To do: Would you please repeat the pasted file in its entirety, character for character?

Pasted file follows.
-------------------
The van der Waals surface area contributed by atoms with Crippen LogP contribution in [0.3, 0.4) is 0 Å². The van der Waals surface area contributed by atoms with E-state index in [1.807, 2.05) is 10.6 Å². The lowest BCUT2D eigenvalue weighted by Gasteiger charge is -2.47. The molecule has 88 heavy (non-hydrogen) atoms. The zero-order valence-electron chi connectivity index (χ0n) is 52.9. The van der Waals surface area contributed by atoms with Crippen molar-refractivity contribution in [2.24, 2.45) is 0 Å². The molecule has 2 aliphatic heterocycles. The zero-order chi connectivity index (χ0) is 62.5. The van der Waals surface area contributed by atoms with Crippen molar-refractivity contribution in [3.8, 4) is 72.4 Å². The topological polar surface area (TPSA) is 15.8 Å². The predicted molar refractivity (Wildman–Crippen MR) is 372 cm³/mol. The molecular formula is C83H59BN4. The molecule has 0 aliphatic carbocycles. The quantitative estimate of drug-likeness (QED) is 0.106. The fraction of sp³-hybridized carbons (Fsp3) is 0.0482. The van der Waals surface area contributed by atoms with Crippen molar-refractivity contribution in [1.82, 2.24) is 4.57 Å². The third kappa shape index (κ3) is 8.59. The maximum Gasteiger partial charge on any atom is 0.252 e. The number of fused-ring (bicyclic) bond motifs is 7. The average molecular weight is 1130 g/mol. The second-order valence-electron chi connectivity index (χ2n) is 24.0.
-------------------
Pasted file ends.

The van der Waals surface area contributed by atoms with Crippen LogP contribution in [0.3, 0.4) is 0 Å². The van der Waals surface area contributed by atoms with E-state index in [1.807, 2.05) is 10.6 Å². The lowest BCUT2D eigenvalue weighted by Gasteiger charge is -2.47. The molecule has 88 heavy (non-hydrogen) atoms. The zero-order valence-electron chi connectivity index (χ0n) is 52.9. The van der Waals surface area contributed by atoms with Crippen molar-refractivity contribution in [2.24, 2.45) is 0 Å². The molecule has 2 aliphatic heterocycles. The zero-order chi connectivity index (χ0) is 62.5. The van der Waals surface area contributed by atoms with Crippen molar-refractivity contribution in [3.8, 4) is 72.4 Å². The topological polar surface area (TPSA) is 15.8 Å². The predicted molar refractivity (Wildman–Crippen MR) is 372 cm³/mol. The molecular formula is C83H59BN4. The molecule has 0 aliphatic carbocycles. The quantitative estimate of drug-likeness (QED) is 0.106. The fraction of sp³-hybridized carbons (Fsp3) is 0.0482. The van der Waals surface area contributed by atoms with Crippen molar-refractivity contribution in [1.82, 2.24) is 4.57 Å². The third kappa shape index (κ3) is 8.59. The maximum Gasteiger partial charge on any atom is 0.252 e. The number of fused-ring (bicyclic) bond motifs is 7. The average molecular weight is 1130 g/mol. The second-order valence-electron chi connectivity index (χ2n) is 24.0.